Scanned image of the page. Keyboard directions: use + to zoom in, - to zoom out, arrow keys to pan inside the viewer.

Page Options

Download this Issue


Something wrong?

Something wrong with this page? Report problem.

Rights / Permissions

This collection, digitized in collaboration with the Michigan Daily and the Board for Student Publications, contains materials that are protected by copyright law. Access to these materials is provided for non-profit educational and research purposes. If you use an item from this collection, it is your responsibility to consider the work's copyright status and obtain any required permission.

November 05, 2007 - Image 11

Resource type:
The Michigan Daily, 2007-11-05

Disclaimer: Computer generated plain text may have errors. Read more about this.

P The Michigan Daily - michigandaily.com

November S, 2007 - 3B

Second-half 'D' keys win for 'M'

Daily Sports Writer
For more than a dozen minutes,
the Michigan women's basketball
team went on lockdown.
After halftime, the Wolverines
didn't allow a point for more than
12 minutes in the 80-51 exhibition
rout over Lake Superior State at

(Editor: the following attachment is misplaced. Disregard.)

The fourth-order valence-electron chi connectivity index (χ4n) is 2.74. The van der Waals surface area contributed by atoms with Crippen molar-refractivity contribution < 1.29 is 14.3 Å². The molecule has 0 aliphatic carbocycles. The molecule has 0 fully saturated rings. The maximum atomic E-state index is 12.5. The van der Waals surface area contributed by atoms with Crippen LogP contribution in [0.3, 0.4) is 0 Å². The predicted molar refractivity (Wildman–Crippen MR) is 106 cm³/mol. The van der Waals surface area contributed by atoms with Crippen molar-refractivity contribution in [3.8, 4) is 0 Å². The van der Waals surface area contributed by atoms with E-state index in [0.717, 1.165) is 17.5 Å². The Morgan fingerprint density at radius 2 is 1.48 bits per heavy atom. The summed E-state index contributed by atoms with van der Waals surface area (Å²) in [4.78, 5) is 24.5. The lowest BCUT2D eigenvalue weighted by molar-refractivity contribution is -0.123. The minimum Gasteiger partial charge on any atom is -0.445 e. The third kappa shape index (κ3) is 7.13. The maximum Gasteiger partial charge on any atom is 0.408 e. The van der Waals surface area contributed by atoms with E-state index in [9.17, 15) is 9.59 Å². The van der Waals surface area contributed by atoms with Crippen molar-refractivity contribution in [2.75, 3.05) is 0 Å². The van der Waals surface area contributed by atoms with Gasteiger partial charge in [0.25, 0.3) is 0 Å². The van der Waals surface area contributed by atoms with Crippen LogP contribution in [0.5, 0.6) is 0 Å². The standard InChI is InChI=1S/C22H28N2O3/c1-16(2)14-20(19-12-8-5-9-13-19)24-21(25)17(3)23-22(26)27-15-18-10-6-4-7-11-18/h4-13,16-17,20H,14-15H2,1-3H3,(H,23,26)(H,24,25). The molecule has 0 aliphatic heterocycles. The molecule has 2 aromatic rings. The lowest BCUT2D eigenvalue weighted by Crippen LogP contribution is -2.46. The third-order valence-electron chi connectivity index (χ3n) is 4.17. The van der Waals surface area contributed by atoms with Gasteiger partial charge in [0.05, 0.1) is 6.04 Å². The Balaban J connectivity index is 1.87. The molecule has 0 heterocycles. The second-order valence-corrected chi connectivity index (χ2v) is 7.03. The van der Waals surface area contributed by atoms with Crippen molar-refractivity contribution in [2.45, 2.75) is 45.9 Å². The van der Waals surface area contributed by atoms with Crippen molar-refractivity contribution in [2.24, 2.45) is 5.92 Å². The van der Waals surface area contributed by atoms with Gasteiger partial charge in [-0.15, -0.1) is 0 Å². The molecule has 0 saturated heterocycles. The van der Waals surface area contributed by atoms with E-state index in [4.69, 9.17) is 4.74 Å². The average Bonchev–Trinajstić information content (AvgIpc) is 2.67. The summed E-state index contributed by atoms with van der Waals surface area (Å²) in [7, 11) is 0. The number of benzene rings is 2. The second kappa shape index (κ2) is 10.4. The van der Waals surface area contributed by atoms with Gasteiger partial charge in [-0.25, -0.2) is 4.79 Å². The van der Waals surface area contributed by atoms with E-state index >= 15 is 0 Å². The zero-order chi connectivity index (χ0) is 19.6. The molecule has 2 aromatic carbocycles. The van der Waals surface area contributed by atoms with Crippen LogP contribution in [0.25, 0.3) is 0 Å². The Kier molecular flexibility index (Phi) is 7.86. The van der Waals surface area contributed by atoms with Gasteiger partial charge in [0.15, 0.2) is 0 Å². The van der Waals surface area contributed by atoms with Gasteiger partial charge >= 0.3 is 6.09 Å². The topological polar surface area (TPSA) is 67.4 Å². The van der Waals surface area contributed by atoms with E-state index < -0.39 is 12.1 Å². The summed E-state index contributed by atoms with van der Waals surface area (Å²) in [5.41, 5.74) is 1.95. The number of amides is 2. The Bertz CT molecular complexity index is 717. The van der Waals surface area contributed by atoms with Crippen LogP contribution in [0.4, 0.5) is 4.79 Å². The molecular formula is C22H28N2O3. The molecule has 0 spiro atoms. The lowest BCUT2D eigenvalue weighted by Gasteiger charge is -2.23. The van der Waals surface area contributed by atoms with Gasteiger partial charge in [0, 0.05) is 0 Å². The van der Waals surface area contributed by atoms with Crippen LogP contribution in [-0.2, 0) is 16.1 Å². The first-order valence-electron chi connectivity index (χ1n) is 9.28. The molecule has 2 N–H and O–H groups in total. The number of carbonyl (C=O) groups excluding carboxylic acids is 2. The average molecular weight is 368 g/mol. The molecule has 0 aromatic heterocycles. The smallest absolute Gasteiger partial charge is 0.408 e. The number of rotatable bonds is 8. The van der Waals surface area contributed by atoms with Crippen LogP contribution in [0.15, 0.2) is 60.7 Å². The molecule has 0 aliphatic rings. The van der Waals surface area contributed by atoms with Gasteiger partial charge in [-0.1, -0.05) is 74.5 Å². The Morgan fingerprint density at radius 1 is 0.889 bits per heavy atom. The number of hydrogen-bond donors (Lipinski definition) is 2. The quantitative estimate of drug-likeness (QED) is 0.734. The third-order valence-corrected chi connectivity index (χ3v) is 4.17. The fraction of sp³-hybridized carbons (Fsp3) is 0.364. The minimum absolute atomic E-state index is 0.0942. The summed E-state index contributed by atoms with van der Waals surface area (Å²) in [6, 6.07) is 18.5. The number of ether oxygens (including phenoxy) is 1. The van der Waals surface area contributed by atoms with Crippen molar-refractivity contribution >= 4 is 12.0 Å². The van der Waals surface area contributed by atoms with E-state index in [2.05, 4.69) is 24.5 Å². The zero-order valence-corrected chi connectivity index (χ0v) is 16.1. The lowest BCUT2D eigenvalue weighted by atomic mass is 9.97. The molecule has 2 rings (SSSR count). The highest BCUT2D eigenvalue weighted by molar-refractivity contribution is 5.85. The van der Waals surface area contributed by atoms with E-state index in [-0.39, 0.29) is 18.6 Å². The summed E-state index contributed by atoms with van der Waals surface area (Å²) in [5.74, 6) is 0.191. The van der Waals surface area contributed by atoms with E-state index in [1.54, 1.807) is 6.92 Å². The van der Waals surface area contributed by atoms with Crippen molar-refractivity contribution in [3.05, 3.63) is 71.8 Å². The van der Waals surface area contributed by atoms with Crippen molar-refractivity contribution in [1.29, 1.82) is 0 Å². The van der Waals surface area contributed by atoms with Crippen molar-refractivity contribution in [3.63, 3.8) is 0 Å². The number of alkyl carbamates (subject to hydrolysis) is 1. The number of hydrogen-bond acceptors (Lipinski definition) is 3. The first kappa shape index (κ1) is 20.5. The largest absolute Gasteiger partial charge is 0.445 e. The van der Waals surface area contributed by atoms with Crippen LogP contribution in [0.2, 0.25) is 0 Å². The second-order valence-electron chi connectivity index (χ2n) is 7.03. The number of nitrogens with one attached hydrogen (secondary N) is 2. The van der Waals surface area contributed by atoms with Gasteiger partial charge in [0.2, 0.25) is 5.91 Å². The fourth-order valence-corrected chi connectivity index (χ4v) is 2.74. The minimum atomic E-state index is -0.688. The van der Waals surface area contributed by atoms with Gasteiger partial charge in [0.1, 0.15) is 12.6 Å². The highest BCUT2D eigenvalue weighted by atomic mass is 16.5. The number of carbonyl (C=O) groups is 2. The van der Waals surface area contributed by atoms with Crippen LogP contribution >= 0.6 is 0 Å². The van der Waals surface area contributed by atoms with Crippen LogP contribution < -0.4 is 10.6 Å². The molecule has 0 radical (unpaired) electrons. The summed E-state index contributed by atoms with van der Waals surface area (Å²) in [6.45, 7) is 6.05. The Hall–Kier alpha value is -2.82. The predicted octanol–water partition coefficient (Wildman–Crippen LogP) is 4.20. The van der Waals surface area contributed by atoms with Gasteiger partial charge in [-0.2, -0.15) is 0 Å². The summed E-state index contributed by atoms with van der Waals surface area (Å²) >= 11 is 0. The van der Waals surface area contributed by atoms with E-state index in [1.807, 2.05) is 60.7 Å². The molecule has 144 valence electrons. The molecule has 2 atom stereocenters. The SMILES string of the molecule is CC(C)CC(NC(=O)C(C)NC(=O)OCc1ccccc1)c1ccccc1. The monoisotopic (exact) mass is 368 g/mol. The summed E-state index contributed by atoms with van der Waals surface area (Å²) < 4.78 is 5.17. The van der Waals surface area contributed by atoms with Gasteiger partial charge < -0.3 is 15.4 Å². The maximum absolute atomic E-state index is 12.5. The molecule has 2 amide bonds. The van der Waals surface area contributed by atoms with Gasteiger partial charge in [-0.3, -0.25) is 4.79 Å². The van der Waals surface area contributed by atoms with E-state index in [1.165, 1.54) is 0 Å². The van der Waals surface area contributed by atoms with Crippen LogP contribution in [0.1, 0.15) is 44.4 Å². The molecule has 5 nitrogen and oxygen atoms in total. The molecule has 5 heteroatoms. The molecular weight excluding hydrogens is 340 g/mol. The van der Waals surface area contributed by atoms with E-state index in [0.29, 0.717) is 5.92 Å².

Crisler Arena.
"That was really the difference,"
Michigan coach KevinBorseth said.
"That stretch was good. I thought
the crew we had in there did a great
job, particularly defensively (by)
tipping some passes, making some
During the span, Michigan's
pressure forced 17 of Lake Superior
State's 30 turnovers and limited the
Lakers to just nine shot attempts.
Michigan had 15 steals in the game.
On the other end, six Wolverines
combined for 26 points during the
run to build their biggest lead of the
game to 40.
But before the second half,

the majority of Saturday night's
play was typical of an exhibition
- adjusting to a new system, mesh-
ing on the court and getting used to
Despite a 13-point lead at half-
time, the first half mostly show-
cased Michigan's flaws on defense.
The Wolverines were often beat
by transition lay-ups, caught out
of position off screens and slow
switching off the ball. Lake Superi-
or State also got the Wolverines off
their feet on pump fakes, allowing
open drives for the Lakers.
To help cut down Lake Superior
State's fast breaks, the Wolverines
settled down their offense and
worked on their own perimeter
swings. Using size to its advantage,
Michigan easily got the hall in the
post to open up the court and pre-
vented the Lakers from getting
anything going.
"First half, we weren't making
shots," Borseth said. "They were
coming down in transition, and we
looked like we weren't even exis-

tent. Second half, we did a better
job getting around the basket, scor-
ing it and then on the other end,
playing (in) a set defense."
Much of the scoring came from
junior Carly Benson and senior
Janelle Cooper, who combined for
34 points. Benson was efficient
from the field, going 6-for-7 and 3-